The Southwestern Athletic Conference is considering proposals from the Southern and Arkansas-Pine Bluff football teams to have their suspensions staggered, commissioner Duer Sharp confirmed Monday.

The league does not have a timetable for making its decision.

“But for us, the sooner the better,” Sharp said. “We want the schools to have time to prepare, one way or the other.”

The SWAC suspended 41 players from both teams — 16 from Southern and 25 from UAPB — for their roles in the Oct. 15 postgame brawl at Golden Lion Stadium, just moments after UAPB blocked an extra-point attempt on the final play to preserve a 22-21 win.

Three Southern players and five UAPB players were suspended for two games. The rest were suspended for one game.

SU coach Stump Mitchell said last week he had asked that some players, especially four seniors, be allowed to serve their suspensions after the home finale at 5:30 p.m. Saturday against Alcorn State (2-4, 1-4). That game is also homecoming for Southern (2-5, 2-3).

“I think commissioner Sharp will probably let us know at least by Thursday, and I’m sure if he can do it sooner than that, he will,” Mitchell said.

“We’re not appealing the suspensions, because we are responsible for our own actions. What we’re trying to get is to not have to take them all at once. But they all will be served.”

Sharp said the office will “look at it and consider it. It all depends on the circumstances.”

What circumstances would lead to relief?

“The impact on student-athletes health and safety,” Sharp said. “And obviously, you don’t want it to affect redshirts, to where you would make a student-athlete have to use his redshirt.”

Mass suspensions for one game could do just that.

Southern, for example, would play Saturday’s game without five linebackers — Anthony Balancier, Daniel Brown, Jamie Payton, Corry Roy and Franchot West — if the SWAC’s original ruling stands.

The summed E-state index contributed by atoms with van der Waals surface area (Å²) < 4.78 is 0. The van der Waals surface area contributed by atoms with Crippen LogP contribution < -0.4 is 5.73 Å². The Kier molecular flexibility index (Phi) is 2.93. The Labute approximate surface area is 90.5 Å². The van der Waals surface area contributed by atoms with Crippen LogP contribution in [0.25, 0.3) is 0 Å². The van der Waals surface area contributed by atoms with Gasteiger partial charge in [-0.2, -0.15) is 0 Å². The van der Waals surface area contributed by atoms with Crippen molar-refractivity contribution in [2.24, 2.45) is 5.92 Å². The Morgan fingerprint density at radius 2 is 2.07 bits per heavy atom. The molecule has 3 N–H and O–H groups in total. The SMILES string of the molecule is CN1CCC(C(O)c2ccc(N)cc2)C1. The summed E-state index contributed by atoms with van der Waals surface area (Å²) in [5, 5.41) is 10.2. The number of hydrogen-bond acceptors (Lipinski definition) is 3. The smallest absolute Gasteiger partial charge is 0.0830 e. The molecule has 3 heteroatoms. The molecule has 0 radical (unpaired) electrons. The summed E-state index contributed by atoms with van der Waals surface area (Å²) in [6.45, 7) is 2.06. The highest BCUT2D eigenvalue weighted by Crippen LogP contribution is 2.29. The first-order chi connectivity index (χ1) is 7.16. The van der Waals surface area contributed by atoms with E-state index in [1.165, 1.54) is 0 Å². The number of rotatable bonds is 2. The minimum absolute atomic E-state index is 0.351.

UAPB proposals ‘on table’

Arkansas-Pine Bluff coach Monte Coleman also said his team is “still talking with the league office as far as when these guys will be suspended,” adding that he believes safety could be an issue if the SWAC forces all 25 of his suspended players to miss the same game.

“When you lose 25 players ... it leaves you short-handed,” Coleman said. “And we all know that kids get a little winded, and the thing that we want to do is try to have a good supply of guys so guys won’t get winded and possibly injure themselves on the field.”

At the moment, UAPB is the only team that controls its own fate in the Western Division.

The Golden Lions (4-3, 3-2) host Grambling (3-4, 2-3) at 2:30 p.m. Saturday.

A fortified line?

Mitchell said Monday he hopes the Jaguars’ time off last week will help fortify a defensive line that was already thin because of injuries, not suspensions.

Defensive tackle Traé Tiller and end Delwin Williams both missed the UAPB game with ankle injuries, and end Jeffrey Watkins tried to play through what Mitchell called an “extremely painful bone bruise.

Also, end Kadeem Lewis played “about 50 percent” against UAPB.

Mitchell said Williams “ran well” last week, but he wouldn’t know more about Tiller’s status until the team returns to practice Tuesday.

Southern largely failed to slow down UAPB’s ground game, allowing 298 rushing yards in the loss. The Jaguars rank last in the SWAC in run defense, giving up an average of 198.0 yards per game.

Another QB shuffle

Southern isn’t the only SWAC team flip-flopping quarterbacks these days. Alcorn, somewhat surprisingly, has gotten in on the act as well.

The Braves came into this season with a promising young quarterback in sophomore Brandon Bridge, an Ontario native who earned the nickname “Air Canada” after an impressive freshman season when he threw for 2,086 yards and ran for 601.

But Bridge has not adapted as well to new coach Melvin Spears’ spread offense. He has completed 50 percent of his throws for five touchdowns and four interceptions — and last week, in a 58-16 win against Concordia College, he didn’t play at all.

Instead, sophomore Darius Smith went the distance, throwing for 162 yards, four touchdowns and one interception.

“It’s not so much about what Brandon didn’t do. He’s an excellent athlete,” Spears said. “At the end of the day, we need a guy who can really conduct things and do the things we need him to do, from a quarterback nature.”